Here in the Press Gallery there’s a bell, located at the pigeonholes where snail mail is distributed, which summons journalists from their offices — no Pavlov jokes please — to find out about last-minute press conferences.

At lunchtime yesterday, with everyone assuming there wouldn’t be any announcement until mid-afternoon, someone from Bob Katter’s office rang it. Katter would be holding a press conference in his office. When? Now.

“Now” as in “and now, let the wild rumpus start.”

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Before the election, a Katter presser would have attracted three journalists and their dog (Hacky the Gallery mascot, a rottweiler-poodle cross). Yesterday it caused a stampede down to Katter’s suite. Even hacks who never break out of a brisk mosey suddenly found an extra gear. Journalists caught out buying their lunches came bearing food as they filed into the Katter suite.

MPs’ offices are reasonably spacious, but there was little room for the swarm who crammed around Katter’s desk, filled out his office and flowed into the adjoining office, standing on furniture, trampling on handbags, leaning over one another to hear Katter deliver his verdict.

It was plain from the moment Katter began, with lavish praise of Kevin Rudd, that he’d end up backing the Coalition, on the basis that when you have to offend someone you sugar-coat the verdict first. The question-and-answer with journalists that ensued was chaotic and at times genuinely weird, particularly given Katter’s propensity to relate answers amid gales of cackling laughter.

Asked about how he would vote in a no-confidence motion if Oakeshott and Windsor backed Labor he said that he’d need to consider the full implications of his previous statement about support. And time again he harked back to indigenous issues as one of the key reasons for his decision to back the Coalition. Katter was, we should not forget, Joh Bjelke-Petersen’s Minister for Aboriginal Affairs in the early 1980s. The Queensland Government’s Wild Rivers legislation — or more precisely the spurious campaign against it run by some media outlets and that inveterate and accomplished self-promoter Noel Pearson — appeared likely to claim another victim.

The ensuing Gallery logic, however, was that Katter’s break from the golden circle of rural independents meant Windsor and Oakeshott were likely to go Labor. Katter insisted he had no idea which way they would opt, so all that was mere speculation in any event, and by day 17 of #ausmasticates, speculation was a commodity available round these parts in superabundance.

In a building constructed on the basis of networks of knowledge, of insiders, of people whose lives embody the principle that information is power, every occupant, from the Prime Minister’s Office down, was an outsider, Out Of The Loop, because only the two remaining independents knew who was going to form government, and they weren’t telling, not, at least, until 3pm.

They had, at least, gone to the effort of booking a decent-sized venue, the main committee room, which was packed when Rob Oakeshott arrived, slightly mortified to find Tony Windsor hadn’t yet arrived and he’d have to hold court on his own for the moment. Luckily his fellow-independent was there shortly to take charge. And yes, both men had extended preambles to their announcements and yes, it was tortuous waiting for them to get to the point.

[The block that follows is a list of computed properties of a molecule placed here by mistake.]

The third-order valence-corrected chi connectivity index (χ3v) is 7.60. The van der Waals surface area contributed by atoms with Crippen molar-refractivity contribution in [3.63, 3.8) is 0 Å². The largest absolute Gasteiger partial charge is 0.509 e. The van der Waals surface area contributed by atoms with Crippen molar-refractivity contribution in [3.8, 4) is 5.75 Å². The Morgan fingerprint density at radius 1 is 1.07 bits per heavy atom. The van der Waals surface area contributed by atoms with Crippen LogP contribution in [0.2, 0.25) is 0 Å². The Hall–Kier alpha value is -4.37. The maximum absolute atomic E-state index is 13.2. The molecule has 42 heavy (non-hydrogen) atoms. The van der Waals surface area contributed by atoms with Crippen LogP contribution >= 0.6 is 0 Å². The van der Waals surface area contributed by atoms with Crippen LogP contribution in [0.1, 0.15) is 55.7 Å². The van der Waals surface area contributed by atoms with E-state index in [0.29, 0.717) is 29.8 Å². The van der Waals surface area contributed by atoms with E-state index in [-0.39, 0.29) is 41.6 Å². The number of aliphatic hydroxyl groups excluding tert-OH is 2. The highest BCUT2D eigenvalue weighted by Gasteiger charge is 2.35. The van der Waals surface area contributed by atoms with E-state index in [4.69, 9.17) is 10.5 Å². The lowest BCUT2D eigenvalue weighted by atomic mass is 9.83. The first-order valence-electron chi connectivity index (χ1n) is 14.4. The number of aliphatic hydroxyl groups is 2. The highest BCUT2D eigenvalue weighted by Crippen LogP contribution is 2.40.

Sorry if people watching on Twitter thought all of us in attendance were a bunch of bitching, clueless hacks with no sense of the historic occasion for lamenting about the time Oakeshott, in particular, took to reveal his decision, but with each new introductory statement about his framework for his decision, with each new parenthetical remark that took us onto other issues, Oakeshott was ratcheting up the suspense, although it became harder and harder to see how he could do anything other than back Labor.

Windsor’s speech, rather shorter, was outstanding, the best speech of the recent campaign and its aftermath, not by any means for Windsor’s less-than-electrifying style, but for his blunt speaking about how the two major parties had come to resemble each other — he identified IR and asylum seekers as the best examples — and how rural communities needed to seize this brief moment to make a genuine difference before politics reverted to a more business-as-usual style.

Such insight and straight-speaking is all too rare in major party politics and if nothing else the hung Parliament has served to demonstrate how foolish the Nationals were to let Windsor go rogue, in the unlikely event they haven’t contemplated that a thousand times over since 21 August.

And thus an election in which over 12.35m formal votes had been cast came down to a single vote from the earnest young man from Port Macquarie, who insisted on explaining the entire basis for his decision before revealing it.

Bitter and disappointed Liberals yesterday were saying yesterday that Oakeshott and Windsor were always going to support Labor, that the whole process was a charade. Their disappointment is understandable — this was the toughest, most emotional way to lose — but that assumes all three independents have simply devoted the last fortnight to playing an extended game with us all.

It may have had moments of torture for everyone, but listening to all three of them yesterday suggested they had taken the responsibility thrown their way by voters and, ultimately, their 147 colleagues, very seriously indeed.

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Peter Fray
Peter Fray
Editor-in-chief of Crikey
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